The 2022 class for the HOF had very many deserving candidates. I did in fact use all 10 slots available. The 4 players we voted in are all great additions to our Hall of Fame. These are who got my vote.
Bobby Abreu – One of the most overlooked players on the entire ballot. Abreu put together 8 consecutive years of at least a .400 OBP. Abreu doesn’t have the career WAR for an RF position in the HOF but he matches up very well with his peak. Overall I think that he should be enshrined because of what he compiled statistically during a questionable period in the baseball world.
Tim Hudson – A guy that we now know has fallen off the ballot. I think Hudson has a legitimate case for Cooperstown. He won at least 15 games in 8 years of his career. 222 wins, a 3.56 ERA, and a sub 1.25 WHIP in 3200 innings is nothing to snuff at. He also possesses the 61st highest winning percentage in MLB history. The thing that does him in is the low strikeout total and not being extremely good for a long period of time. He might go into the Hall down the road on a committee.
Andruw Jones – Jones is a personal favorite of mine. Growing up I modeled my game after Andruw and Jacoby Ellsbury defensively. As the best defensive outfielder of his era and his 10 gold gloves, consecutively might I add, I believe his offensive production is enough to eventually get him into the HOF. 434 home runs and 1,289 RBI’s, to go with a career .486 SLG. I would say that sooner than later he will hear his name called by the Hall.
Jeff Kent – Kent get in for me simply using 1 word, offense. The all-time leader for home runs and RBI’s at the second base position blasted 377 long balls and drove in 1,518 runs. He also picked up the 2000 NL MVP award. Some may wish to withhold him from the Hall because of his lack of defense but I can’t leave off arguably the positions’ most productive offensive player.
David Ortiz – The easiest yes on the whole ballot for me. Ortiz slugged 541 home runs, drove in 1,768 RBI’s, and put up a slash line of .286/.380/.552. Although he was only a one-dimensional player, he was very elite with a bat in his hand. The clutch play was also something he strived in. A plethora of postseason memories is what helped him lead the Red Sox to 3 World Series rings. Earned the MVP in both the 2004 ALCS and 2013 World Series.
Scott Rolen – Rolen is a guy that at first glance nothing pops off the page. When you begin to look into his numbers, that’s where you begin to realize just how good he was. 512 doubles, 318 home runs, and 1,287 RBI’s is very good career and warrants HOF consideration. Defensively is where Rolen really makes his case. An 8-time gold glover is impressive in its own feat, but when you discover he is 3rd all-time in defensive WAR at the position behind the great Brooks Robinson and soon-to-be 1st ballot HOFer Adrian Beltre, that is where Rolen deserves the HOF nod.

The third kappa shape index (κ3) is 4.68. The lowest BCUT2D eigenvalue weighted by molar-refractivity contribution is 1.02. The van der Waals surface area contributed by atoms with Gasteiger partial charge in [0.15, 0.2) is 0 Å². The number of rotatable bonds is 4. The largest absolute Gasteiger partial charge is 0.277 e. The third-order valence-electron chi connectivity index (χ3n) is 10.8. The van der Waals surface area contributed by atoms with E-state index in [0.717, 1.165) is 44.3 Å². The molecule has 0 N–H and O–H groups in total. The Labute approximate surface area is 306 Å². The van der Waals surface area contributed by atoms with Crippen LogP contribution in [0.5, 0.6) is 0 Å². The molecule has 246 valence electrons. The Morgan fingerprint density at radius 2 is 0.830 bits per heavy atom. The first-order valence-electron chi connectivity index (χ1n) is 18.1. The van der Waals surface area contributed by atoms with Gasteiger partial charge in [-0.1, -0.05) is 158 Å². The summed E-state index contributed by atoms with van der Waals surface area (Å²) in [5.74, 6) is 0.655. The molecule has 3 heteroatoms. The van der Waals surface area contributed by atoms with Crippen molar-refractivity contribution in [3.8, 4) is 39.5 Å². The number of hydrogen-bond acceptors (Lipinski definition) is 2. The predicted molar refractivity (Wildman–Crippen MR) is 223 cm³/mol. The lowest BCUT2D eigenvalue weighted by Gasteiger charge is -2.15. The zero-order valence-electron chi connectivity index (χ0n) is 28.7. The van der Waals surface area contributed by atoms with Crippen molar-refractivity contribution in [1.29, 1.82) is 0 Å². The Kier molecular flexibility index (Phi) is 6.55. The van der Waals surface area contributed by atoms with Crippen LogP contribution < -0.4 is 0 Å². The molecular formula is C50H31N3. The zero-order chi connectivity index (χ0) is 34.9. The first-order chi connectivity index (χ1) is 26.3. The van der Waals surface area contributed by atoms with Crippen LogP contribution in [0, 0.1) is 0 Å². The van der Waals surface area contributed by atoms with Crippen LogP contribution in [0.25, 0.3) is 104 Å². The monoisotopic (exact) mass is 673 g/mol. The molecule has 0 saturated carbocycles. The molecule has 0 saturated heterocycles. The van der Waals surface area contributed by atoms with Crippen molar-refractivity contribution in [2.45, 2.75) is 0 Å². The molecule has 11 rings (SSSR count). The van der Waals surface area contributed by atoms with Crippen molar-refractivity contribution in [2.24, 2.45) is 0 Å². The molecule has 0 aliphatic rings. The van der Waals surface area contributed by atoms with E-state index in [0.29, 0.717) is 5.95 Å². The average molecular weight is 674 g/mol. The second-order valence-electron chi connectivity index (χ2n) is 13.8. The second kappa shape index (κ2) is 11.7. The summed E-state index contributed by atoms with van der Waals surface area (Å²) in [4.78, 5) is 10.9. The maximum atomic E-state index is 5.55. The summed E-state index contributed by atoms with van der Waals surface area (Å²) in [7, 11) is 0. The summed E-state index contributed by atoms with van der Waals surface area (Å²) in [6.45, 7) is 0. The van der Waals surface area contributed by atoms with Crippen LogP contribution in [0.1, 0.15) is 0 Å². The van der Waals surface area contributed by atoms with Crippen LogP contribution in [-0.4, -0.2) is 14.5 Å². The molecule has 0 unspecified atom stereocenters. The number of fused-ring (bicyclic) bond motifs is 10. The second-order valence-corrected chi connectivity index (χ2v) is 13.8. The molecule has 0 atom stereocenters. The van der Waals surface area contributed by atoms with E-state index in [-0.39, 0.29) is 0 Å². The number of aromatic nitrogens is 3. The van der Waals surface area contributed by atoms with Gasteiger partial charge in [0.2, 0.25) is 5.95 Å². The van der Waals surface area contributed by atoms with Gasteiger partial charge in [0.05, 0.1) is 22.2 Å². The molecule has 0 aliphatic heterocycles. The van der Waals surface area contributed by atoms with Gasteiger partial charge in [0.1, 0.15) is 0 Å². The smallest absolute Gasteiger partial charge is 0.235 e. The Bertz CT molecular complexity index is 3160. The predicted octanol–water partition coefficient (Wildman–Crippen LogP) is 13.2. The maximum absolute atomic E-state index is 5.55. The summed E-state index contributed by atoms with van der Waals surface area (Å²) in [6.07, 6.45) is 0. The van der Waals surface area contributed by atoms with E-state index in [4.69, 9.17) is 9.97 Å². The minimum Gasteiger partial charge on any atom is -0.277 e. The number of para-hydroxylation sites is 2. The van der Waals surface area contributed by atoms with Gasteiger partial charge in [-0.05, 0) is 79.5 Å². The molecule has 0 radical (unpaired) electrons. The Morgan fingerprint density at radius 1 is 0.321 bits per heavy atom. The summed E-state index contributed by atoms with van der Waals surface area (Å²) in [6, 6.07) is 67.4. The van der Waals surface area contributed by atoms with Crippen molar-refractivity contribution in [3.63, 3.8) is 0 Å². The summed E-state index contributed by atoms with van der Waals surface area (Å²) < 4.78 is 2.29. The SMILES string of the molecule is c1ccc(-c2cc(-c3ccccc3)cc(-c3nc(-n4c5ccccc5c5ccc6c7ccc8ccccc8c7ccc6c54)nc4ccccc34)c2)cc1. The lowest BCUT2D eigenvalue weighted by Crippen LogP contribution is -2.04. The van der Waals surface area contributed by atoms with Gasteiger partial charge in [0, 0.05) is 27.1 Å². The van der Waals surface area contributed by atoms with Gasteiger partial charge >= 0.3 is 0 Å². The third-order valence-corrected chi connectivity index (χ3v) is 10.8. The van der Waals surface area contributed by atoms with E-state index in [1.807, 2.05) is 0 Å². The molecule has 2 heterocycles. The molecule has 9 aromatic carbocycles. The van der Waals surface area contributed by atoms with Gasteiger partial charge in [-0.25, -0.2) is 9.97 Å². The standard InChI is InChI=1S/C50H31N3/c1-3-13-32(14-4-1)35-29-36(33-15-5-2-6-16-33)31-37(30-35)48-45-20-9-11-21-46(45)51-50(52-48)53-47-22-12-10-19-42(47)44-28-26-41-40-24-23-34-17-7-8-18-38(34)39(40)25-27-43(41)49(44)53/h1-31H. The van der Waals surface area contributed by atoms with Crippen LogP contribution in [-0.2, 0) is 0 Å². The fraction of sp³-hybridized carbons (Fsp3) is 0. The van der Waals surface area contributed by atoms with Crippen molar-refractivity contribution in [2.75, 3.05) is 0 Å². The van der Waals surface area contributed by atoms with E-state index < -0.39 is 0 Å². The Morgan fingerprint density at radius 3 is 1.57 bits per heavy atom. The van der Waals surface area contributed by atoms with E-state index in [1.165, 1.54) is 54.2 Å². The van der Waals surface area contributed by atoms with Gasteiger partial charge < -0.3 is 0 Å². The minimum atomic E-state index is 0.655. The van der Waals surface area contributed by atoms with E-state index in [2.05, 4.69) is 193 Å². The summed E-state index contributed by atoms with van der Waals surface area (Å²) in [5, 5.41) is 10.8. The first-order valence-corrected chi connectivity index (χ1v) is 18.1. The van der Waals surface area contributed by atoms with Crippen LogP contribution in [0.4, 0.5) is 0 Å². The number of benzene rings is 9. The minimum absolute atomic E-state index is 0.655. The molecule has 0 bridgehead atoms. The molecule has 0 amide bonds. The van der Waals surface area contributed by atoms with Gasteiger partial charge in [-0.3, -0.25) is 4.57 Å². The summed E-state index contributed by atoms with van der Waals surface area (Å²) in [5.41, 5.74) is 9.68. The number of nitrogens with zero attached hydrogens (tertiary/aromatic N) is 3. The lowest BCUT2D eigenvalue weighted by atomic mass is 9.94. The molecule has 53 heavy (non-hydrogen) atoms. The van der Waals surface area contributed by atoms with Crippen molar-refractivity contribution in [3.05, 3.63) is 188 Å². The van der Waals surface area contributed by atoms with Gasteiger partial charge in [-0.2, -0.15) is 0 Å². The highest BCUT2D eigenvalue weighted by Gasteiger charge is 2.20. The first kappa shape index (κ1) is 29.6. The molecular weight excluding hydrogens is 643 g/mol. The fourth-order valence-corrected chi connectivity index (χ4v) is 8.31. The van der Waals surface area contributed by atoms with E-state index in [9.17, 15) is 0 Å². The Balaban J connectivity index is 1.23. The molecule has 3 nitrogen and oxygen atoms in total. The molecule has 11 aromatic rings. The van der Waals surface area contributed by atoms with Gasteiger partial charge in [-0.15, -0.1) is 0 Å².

Jimmy Rollins – Another guy who did not receive much support on the ballot this year. An average hitter over the course of his career but still collected 2,455 hits, 511 doubles, 115 triples, and 470 stolen bases. His greatest attribute was his durability. Playing in more than 140 games in 14 years of his 16 full seasons. He also was an outstanding shortstop, composing the 7th highest fielding percentage of all time at the position. Being durable at the game’s second most demanding position while also being a slightly above-average hitter in your prime and winning an MVP and World Series ring is enough for the HOF in my eyes.
Curt Schilling – An all-time great postseason pitcher, Curt very much has a HOF resume. He went 11-2 in 19 postseason starts, finishing 133 innings of work on his way to winning 3 World Series titles. Also was the WS Co-MVP and 1993 NLCS MVP. 216 wins to go with a 3.46 ERA is A very solid career. His peak was finishing second in the CY voting 3 times in 4 years. He also reached the important 3,000 strikeout milestone. Although Curt himself said that he no longer wanted the BBWAA writers to vote him in, I am not one of those writers, so he will still get my vote.
Gary Sheffield – One of the most baffling cases on the ballot still to this day. Gary was one of very few hitters who could say that the entire league dreaded facing during the prime of his career. He was an all-star at 3 different positions, slashed .292/.393/.514. 509 home runs. 1,475 driven in, 2,689 hits, and 253 stolen bases. Gary has always been a HOF player. Even if there is a suspicion that he was using during his career, albeit to no failed tests, he was a magnificent player for a long time. Definitely deserving of my vote.
Billy Wagner – The final name on my list simply for alphabetical reasons is Wagner. The only reason one can come up with as to why he isn’t in the HOF already is because of his low inning total. He also was not very good in the postseason. He only threw barely over 900 innings yet struck out 1200. Throw in 422 saves and a career ERA+ of 187, and that is the definition of a HOF reliever.